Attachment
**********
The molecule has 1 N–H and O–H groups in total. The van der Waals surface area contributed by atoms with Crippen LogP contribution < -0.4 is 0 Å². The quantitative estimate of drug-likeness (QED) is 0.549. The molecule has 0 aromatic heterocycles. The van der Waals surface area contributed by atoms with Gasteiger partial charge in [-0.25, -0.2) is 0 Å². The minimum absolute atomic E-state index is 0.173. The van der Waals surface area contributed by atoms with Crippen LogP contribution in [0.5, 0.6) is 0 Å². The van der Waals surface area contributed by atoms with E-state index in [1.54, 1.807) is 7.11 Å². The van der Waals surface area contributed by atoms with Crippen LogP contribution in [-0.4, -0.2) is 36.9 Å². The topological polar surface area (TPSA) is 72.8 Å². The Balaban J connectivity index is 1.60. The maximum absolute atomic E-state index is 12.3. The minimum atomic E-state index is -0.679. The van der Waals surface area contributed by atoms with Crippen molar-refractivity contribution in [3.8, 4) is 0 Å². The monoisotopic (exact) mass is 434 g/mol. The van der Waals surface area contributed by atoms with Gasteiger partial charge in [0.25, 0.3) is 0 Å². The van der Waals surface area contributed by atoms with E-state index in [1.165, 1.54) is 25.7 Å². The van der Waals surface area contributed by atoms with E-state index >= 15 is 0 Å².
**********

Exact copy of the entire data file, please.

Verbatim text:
The molecule has 1 N–H and O–H groups in total. The van der Waals surface area contributed by atoms with Crippen LogP contribution < -0.4 is 0 Å². The quantitative estimate of drug-likeness (QED) is 0.549. The molecule has 0 aromatic heterocycles. The van der Waals surface area contributed by atoms with Gasteiger partial charge in [-0.25, -0.2) is 0 Å². The minimum absolute atomic E-state index is 0.173. The van der Waals surface area contributed by atoms with Crippen LogP contribution in [0.5, 0.6) is 0 Å². The van der Waals surface area contributed by atoms with E-state index in [1.54, 1.807) is 7.11 Å². The van der Waals surface area contributed by atoms with Crippen LogP contribution in [-0.4, -0.2) is 36.9 Å². The topological polar surface area (TPSA) is 72.8 Å². The Balaban J connectivity index is 1.60. The maximum absolute atomic E-state index is 12.3. The minimum atomic E-state index is -0.679. The van der Waals surface area contributed by atoms with Crippen molar-refractivity contribution in [3.8, 4) is 0 Å². The monoisotopic (exact) mass is 434 g/mol. The van der Waals surface area contributed by atoms with Gasteiger partial charge in [0.25, 0.3) is 0 Å². The van der Waals surface area contributed by atoms with E-state index in [1.165, 1.54) is 25.7 Å². The van der Waals surface area contributed by atoms with E-state index >= 15 is 0 Å².